Synovectomy is the surgical removal of the synovial membrane, also called the synovium. Complete or partial removal of the synovium (being the origin of the inflammation) usually improves the symptoms and preservation of the healthy joint.


Specialists in the Field of Synovectomy

Information About the Field of Synovectomy

What Is Synovectomy?

A synovectomy is the surgical removal of the synovial membrane, also called the synovium. The synovium plays an essential role in healthy joints by continuously secreting synovial fluid into the joint's interior. This primarily serves to supply the cartilage surfaces with nutrients and enables smooth gliding of the joint surfaces.

If inflammation of the synovium occurs, this can also affect the joint because continuous inflammatory processes can destroy cartilage, tendons, and other tissues. In addition, such inflammation often causes severe pain and restricts the patient's mobility. On the other hand, complete or partial removal of the synovium (the origin of the inflammation) usually improves symptoms and preserves the healthy joint.

Who is Considered for Treatment?

In most cases, inflamed synovium is caused by rheumatoid arthritis . This is a so-called autoimmune disease in which the body's cells attack the joint mucosa and trigger inflammation. However, joint infections, attrition, and other chronic diseases can also lead to inflammation of the synovium, which is painful for the patient and destructive for the joint.

Initially, physiotherapy and drug treatment with anti-inflammatory products are used, which can already be successful in many patients. Next, the physician injects cortisone into the inflamed joint to achieve a decongestant, anti-inflammatory, and pain-relieving effect.

If the pain persists despite conservative treatment, surgical removal of the joint mucosa in the course of a synovectomy is indicated.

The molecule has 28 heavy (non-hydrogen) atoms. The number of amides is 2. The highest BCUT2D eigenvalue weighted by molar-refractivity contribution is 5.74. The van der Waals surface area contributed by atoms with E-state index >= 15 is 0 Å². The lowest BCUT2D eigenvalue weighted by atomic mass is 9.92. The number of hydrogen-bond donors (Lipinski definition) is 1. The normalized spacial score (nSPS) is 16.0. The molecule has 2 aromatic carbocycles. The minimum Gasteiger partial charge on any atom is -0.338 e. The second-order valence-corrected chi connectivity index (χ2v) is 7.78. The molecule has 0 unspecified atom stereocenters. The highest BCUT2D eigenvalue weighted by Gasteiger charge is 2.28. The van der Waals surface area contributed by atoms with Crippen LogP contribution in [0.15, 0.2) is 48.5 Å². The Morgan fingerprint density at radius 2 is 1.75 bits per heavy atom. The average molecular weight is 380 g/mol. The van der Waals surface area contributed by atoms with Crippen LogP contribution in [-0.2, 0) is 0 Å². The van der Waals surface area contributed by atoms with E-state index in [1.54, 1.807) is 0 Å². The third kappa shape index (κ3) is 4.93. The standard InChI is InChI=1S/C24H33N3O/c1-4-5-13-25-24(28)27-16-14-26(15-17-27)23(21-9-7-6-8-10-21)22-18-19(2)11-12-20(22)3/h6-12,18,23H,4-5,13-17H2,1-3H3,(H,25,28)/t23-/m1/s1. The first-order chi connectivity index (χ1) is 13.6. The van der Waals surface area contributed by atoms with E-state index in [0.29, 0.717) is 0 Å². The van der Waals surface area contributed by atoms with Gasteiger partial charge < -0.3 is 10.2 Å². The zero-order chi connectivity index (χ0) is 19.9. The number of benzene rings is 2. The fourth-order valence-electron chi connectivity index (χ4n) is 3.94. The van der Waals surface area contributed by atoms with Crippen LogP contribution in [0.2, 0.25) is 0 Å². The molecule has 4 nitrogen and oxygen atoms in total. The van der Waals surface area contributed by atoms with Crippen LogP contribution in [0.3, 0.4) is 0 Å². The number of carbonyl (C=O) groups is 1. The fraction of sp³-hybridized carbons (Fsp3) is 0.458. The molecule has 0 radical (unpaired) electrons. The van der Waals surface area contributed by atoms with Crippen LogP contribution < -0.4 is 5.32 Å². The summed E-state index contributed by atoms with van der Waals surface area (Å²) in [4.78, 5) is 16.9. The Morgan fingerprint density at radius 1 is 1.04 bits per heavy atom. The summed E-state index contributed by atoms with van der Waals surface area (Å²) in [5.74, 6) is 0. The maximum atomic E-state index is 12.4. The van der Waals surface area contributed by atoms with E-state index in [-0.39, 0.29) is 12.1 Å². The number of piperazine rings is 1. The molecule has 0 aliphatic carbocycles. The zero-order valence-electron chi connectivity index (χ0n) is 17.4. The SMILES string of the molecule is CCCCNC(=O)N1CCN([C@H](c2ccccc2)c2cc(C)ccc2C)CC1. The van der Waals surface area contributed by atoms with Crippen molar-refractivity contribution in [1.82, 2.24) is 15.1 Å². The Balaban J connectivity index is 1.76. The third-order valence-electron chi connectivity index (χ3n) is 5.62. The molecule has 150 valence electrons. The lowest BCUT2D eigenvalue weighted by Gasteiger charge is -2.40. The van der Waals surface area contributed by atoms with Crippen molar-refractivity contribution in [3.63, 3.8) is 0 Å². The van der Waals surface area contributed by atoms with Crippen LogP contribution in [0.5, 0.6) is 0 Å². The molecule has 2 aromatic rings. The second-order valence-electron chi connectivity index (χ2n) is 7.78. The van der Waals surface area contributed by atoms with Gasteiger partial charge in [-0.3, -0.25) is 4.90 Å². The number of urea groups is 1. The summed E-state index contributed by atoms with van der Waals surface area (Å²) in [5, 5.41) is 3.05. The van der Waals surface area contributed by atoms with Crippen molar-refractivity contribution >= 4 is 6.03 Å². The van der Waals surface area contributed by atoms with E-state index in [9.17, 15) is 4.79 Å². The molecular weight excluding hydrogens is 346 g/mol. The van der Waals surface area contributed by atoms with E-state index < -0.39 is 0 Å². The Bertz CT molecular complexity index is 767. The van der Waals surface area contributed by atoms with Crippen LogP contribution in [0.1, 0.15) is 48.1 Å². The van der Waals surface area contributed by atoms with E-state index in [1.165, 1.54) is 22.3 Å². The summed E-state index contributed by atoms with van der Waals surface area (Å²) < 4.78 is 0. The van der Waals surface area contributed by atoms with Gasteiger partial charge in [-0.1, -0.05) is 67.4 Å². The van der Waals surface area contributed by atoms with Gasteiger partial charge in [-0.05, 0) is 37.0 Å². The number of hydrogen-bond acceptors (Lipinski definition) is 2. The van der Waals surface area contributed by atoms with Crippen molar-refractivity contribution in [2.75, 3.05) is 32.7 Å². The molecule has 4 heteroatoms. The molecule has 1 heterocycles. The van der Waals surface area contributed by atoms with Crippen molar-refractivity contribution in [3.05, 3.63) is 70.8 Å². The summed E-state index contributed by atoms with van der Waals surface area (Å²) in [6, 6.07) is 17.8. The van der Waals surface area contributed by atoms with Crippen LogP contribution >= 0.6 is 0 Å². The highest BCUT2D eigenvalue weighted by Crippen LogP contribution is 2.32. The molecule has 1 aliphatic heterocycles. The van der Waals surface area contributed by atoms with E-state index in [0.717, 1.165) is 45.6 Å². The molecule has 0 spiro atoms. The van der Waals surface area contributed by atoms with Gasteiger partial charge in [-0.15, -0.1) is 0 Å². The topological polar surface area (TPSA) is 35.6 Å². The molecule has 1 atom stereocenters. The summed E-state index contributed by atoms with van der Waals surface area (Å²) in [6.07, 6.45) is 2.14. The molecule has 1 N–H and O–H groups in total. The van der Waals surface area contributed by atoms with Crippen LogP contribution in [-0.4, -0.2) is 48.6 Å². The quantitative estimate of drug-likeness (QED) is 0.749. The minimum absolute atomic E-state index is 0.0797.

Which Joints Can Be Treated with Synovectomy?

Synovectomy is used primarily in the large joints such as the knee, elbow, shoulder, and ankle joints and in the frequently overused hand and finger joints.

Procedure and Duration

Synovectomy can be performed in open surgery or arthroscopically and under local or general anesthesia, depending on the localization and extent of the inflammation.

The skin and joint capsule are first cut to open the joint in an open procedure. Special instruments can then be used to remove the damaged synovial membrane. For detailed findings, tissue samples or smears are usually taken sent to a specialized laboratory for further examination. In most cases, the surgeon places a tube system (drainage) into the joint to drain out excess fluid after the surgery.

The joint capsule and soft tissue are then sutured, and the skin incision is closed.

During arthroscopic synovectomy, 2 to 3 small skin incisions are made through which special instruments and a high-resolution camera are inserted into the joint. The joint is filled with a sterile saline solution to optimize viewing conditions. The camera transmits the video in real-time to a screen where the surgeon can examine the joint. The inflamed synovial membrane can be removed precisely and simultaneously suctioned out of the joint using special instruments. Afterward, a drainage system is placed, and the skin incisions are sutured.

The drainage is removed the day after the surgery, and after about ten days, the skin sutures are removed.

Course and Prognosis

Depending on the individual situation, the surgery can be carried out in an outpatient setting. The patient is discharged home the same day, or it can take place during a short inpatient stay of about three days.

After the surgery, it is important to take it easy on the joint and cool it sufficiently to support healing and prevent swelling or bleeding. Therefore, on the first day after the operation, the patient should start with initially passive movements with physiotherapeutic treatment to improve the joint's mobility early and avoid stiffening. Then, physiotherapists instruct the patient to perform specific exercises independently in the further course actively.

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